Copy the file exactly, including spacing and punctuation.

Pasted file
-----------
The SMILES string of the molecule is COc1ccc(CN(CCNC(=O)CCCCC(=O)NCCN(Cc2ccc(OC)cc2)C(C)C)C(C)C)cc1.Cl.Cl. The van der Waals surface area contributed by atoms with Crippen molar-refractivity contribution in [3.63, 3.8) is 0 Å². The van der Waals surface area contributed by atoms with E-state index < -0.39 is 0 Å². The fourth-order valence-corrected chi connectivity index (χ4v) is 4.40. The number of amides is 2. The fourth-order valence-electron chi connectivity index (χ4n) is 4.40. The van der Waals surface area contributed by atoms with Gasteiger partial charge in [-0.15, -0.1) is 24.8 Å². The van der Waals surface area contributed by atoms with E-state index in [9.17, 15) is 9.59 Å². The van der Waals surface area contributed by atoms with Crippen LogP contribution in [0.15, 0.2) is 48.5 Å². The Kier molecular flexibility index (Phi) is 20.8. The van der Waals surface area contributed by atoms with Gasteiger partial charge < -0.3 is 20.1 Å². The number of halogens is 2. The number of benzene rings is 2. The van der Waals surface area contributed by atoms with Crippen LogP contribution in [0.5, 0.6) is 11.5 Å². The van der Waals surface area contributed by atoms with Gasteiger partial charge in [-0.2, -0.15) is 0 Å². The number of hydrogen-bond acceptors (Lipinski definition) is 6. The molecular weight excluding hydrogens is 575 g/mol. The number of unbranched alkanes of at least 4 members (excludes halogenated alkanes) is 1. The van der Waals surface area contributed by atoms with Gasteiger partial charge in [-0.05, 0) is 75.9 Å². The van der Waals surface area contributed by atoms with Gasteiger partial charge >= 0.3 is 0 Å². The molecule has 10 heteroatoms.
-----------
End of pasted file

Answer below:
The SMILES string of the molecule is COc1ccc(CN(CCNC(=O)CCCCC(=O)NCCN(Cc2ccc(OC)cc2)C(C)C)C(C)C)cc1.Cl.Cl. The van der Waals surface area contributed by atoms with Crippen molar-refractivity contribution in [3.63, 3.8) is 0 Å². The van der Waals surface area contributed by atoms with E-state index < -0.39 is 0 Å². The fourth-order valence-corrected chi connectivity index (χ4v) is 4.40. The number of amides is 2. The fourth-order valence-electron chi connectivity index (χ4n) is 4.40. The van der Waals surface area contributed by atoms with Gasteiger partial charge in [-0.15, -0.1) is 24.8 Å². The van der Waals surface area contributed by atoms with E-state index in [9.17, 15) is 9.59 Å². The van der Waals surface area contributed by atoms with Crippen LogP contribution in [0.15, 0.2) is 48.5 Å². The Kier molecular flexibility index (Phi) is 20.8. The van der Waals surface area contributed by atoms with Gasteiger partial charge < -0.3 is 20.1 Å². The number of halogens is 2. The number of benzene rings is 2. The van der Waals surface area contributed by atoms with Crippen LogP contribution in [0.5, 0.6) is 11.5 Å². The van der Waals surface area contributed by atoms with Gasteiger partial charge in [-0.2, -0.15) is 0 Å². The number of hydrogen-bond acceptors (Lipinski definition) is 6. The molecular weight excluding hydrogens is 575 g/mol. The number of unbranched alkanes of at least 4 members (excludes halogenated alkanes) is 1. The van der Waals surface area contributed by atoms with Gasteiger partial charge in [-0.05, 0) is 75.9 Å². The van der Waals surface area contributed by atoms with Gasteiger partial charge >= 0.3 is 0 Å². The molecule has 10 heteroatoms.